3. Accounts receivable and notes receivable: Accounts receivable means money receivable from persons or organizations. Accounts receivable are created when services are rendered or goods are sold on account. For these debts no documentary evidence is kept excepting signature on invoice or ticket.
  4. Notes receivable: Accounts receivable are created when services are rendered or goods are sold on account. This account receivable is called debtor.Debtor prepares a promissory note and signs on it and hands it over to the creditor as a documentary evidence of his debts. A promissory note is a promise to pay a certain sum of money within the stipulated time. This note is generally prepared for a short period of time. After the expiry of the stipulated time money is received.
  5. Prepaid expense and accrued income: The, prepaid expense and accrued income not received within the particular accounting period are termed as current assets. Generally house rent, insurance premium, office supply etc. are paid in advance. Interest on investment accrued but not received on the date of maturity is shown as current assets at the end of accounting period.
  6. Merchandise inventory: In trading concern merchandise inventory is also treated as current assets. It means merchandise remains unsold at the end day of an accounting period.

Fixed or long-term assets

The assets which are used in a business for a long term period are called fixed or long term assets.

For example,

Property, plant, equipment, long term investment and intangible assets. A business organization enjoys utility of fixed assets for more than year.

  1. Property, plant and equipment: Land, building, plant and equipment last for more than a year in a business.A business concern purchases these assets for use in the business, not for sale.Property, plant and equipment are synonymous of plant assets or fixed assets.

    In balance sheet, under fixed assets property is shown first, then plant and then equipment.

  2. Land: Land is a space of a business concern where office building, factory building and store-building are built and business activities are carried out thereon.
  3. Building: Buildings are the structures of a business concern where its activities are carried out. Building of a business concern is the plant asset.
  4. Plant and machinery: Manufacturing concern uses heavy plant and machinery for production purpose. These are the fixed assets of the business. Business concern enjoys utility of these plant and machinery for a longer period.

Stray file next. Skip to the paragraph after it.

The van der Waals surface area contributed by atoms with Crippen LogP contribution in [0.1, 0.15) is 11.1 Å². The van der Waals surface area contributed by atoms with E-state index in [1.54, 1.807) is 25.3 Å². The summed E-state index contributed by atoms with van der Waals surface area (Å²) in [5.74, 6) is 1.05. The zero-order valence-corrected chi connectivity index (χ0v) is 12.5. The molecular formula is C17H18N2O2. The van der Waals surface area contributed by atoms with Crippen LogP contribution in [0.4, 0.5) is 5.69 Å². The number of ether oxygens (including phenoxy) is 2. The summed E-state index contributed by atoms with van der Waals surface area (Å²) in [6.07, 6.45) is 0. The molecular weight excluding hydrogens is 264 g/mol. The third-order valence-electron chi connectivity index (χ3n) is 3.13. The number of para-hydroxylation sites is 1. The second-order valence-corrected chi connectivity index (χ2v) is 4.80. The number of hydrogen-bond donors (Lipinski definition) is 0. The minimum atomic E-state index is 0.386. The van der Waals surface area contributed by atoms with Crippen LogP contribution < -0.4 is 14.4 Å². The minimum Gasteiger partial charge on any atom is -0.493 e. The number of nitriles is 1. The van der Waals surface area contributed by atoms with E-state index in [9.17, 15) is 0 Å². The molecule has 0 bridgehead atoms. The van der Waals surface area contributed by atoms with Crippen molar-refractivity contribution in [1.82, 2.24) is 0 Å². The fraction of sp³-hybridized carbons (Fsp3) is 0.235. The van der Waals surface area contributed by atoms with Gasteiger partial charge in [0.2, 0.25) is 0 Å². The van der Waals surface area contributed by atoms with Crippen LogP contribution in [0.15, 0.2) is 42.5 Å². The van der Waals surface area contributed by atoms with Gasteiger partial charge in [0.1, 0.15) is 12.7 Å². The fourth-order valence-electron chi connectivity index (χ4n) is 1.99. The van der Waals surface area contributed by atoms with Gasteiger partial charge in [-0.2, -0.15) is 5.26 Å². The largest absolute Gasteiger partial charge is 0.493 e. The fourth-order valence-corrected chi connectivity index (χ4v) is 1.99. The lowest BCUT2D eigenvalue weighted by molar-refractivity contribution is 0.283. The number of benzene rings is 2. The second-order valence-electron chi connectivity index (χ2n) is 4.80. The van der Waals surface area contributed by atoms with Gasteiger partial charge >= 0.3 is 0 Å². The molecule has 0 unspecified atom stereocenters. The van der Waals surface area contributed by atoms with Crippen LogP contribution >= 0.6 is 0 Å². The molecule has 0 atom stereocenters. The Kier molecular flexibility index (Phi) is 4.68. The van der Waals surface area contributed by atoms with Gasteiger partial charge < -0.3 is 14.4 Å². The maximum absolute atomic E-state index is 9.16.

5. Equipment: Equipment means table, chair, cabinet, computer, copier, calculator, fax machine, telephone, computer etc. used in offices and stores of the business.
  6. Long term Investment: Long term investment generally means stocks and bonds of other companies purchased. These are purchased (i) to hold control over other companies, (ii) for permanent income and (iii) for maintaining good relationship with other companies.
  7. Intangible assets: The assets which are ir visible and untouchable are called intangible assets of a business, such as, goodwill, trade mark, copyright, preliminary expenses, share discount, brand name etc.

Current liabilities

Liabilities payable within a short period of time or quickly changeable are called current liabilities.

The liabilities which are payable within the next year from the date of balance sheet or within an operating cycle whichever is longer are called current liabilities.

For example,

Accounts payable, notes payable, expense payable, dividend payable, unearned revenue, bank loan, interest payable etc.

Long-term liabilities

The liabilities which are payable after one year from the date of balance sheet or after an operating cycle whichever is longer are called long term liabilities.

Such as mortgage loan, debenture, long term notes payable, lease, pension and gratuity fund etc.

Owner’s equity

Owner’s equity differs as per the nature of business

For example,

In sole-tradership business, a single capital account is maintained. In partnership business separate capital accounts are maintained for individual partners.

In case of joint-stock company owner’s equity is divided into share capital and retained earnings. Share capital and retained earning joined together are called shareholder’s equity.